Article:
Happy birthday to Paul Erdös, who would have been 100 today if he were still with us.
This Hungarian mathematician, was one of the 20th century's top math experts and pioneered the fields of number theory and combinatorics. The type of mathematics he worked on were beautiful problems that were simple to understand, but notoriously difficult to solve. He loved to set problems for others to solve and would often offer cash prizes as rewards for correct solutions to the problems. These rewards ranged from $5 to $10,000 depending on how difficult he judged them to be.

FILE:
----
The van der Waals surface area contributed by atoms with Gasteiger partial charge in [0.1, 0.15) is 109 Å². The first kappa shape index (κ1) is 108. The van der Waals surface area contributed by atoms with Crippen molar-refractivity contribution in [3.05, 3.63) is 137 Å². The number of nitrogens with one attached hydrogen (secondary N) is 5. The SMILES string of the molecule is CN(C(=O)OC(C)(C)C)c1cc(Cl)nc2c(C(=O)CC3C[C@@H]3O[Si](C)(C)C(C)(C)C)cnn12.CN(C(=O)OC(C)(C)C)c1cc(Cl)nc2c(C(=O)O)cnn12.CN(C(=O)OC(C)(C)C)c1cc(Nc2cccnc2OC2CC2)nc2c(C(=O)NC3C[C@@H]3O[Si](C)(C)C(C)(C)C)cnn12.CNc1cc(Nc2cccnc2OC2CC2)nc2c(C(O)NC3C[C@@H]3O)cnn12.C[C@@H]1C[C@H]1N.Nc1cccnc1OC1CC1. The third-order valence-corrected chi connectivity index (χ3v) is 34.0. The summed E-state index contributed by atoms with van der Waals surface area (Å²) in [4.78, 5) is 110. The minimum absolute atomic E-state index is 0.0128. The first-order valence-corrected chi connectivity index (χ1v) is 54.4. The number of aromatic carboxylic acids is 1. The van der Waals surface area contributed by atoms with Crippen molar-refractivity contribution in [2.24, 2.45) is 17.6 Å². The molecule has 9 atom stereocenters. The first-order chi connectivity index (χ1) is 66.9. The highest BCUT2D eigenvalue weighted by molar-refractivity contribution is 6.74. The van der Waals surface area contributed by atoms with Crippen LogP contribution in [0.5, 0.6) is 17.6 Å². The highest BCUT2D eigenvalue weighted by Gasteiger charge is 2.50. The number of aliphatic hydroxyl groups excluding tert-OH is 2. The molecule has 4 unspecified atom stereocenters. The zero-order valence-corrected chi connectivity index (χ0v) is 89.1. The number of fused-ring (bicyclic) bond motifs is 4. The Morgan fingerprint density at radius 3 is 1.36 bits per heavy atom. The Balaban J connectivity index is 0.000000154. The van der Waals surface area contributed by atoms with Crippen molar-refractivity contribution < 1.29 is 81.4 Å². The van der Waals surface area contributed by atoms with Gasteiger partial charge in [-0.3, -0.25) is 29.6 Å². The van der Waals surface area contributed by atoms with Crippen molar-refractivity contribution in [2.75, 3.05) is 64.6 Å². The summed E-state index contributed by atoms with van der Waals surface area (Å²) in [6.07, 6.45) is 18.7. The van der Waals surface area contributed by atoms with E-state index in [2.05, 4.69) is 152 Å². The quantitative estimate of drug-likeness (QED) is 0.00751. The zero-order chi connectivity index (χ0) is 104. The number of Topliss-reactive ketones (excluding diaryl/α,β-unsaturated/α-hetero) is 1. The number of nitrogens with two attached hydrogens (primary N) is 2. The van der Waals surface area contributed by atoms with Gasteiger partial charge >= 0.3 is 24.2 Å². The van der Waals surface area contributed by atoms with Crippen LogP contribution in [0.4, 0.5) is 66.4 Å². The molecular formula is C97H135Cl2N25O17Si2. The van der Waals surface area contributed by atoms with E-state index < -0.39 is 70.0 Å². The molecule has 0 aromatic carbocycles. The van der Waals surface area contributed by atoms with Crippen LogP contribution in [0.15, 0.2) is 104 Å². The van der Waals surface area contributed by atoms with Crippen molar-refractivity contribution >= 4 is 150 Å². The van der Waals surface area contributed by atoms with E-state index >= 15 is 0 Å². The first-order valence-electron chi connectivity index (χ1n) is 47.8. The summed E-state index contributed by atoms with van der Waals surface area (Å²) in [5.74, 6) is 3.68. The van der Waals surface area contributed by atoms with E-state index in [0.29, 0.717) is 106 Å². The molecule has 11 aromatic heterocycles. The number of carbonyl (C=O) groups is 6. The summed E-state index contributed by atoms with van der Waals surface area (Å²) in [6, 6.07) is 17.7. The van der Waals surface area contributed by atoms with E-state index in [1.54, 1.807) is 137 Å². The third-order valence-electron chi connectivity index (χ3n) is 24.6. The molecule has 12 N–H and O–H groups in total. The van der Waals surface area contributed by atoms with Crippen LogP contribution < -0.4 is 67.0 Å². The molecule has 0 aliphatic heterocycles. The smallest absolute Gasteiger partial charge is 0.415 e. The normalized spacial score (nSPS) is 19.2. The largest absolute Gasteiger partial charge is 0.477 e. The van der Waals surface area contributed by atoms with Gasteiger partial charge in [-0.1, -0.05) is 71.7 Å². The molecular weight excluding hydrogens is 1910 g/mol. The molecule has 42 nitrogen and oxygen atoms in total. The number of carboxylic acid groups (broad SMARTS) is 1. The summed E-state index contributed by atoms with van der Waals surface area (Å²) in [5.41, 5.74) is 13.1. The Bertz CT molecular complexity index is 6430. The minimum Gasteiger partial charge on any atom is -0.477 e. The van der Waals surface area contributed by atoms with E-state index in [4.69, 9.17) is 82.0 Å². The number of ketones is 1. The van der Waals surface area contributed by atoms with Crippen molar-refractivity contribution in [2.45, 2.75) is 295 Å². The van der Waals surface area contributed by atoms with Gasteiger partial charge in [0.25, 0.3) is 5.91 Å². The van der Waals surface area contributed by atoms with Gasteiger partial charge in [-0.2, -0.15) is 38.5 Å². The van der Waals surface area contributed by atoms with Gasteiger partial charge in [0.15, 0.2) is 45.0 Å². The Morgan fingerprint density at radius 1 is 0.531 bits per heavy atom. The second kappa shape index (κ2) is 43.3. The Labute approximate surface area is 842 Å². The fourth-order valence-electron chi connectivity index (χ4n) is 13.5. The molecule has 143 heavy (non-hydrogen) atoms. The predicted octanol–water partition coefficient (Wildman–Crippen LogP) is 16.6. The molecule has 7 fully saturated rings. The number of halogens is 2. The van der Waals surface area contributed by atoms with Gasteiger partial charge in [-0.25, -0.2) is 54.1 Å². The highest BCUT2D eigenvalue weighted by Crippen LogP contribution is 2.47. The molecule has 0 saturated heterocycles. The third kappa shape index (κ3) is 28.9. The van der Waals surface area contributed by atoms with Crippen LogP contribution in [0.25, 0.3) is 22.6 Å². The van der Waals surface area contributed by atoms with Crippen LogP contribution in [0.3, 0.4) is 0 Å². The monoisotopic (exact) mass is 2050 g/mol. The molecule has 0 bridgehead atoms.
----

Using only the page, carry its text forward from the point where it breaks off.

At age 20, Erdös discovered a proof for a classic theorem of number theory that states that there is always at least one prime number between any positive integer and its double. In the 1930s, he studied in England and later moved to the USA. His Jewish origins made a return to Hungary impossible. However, he was affected by McCarthyism in the 1950s and he spent much of the next ten years in Israel.
Having written many hundreds of papers Erdös became history's most prolific mathematician. He wrote over 1,000 research papers, more than any other mathematician. The previous record was held by Arthur Cayley, who wrote 927.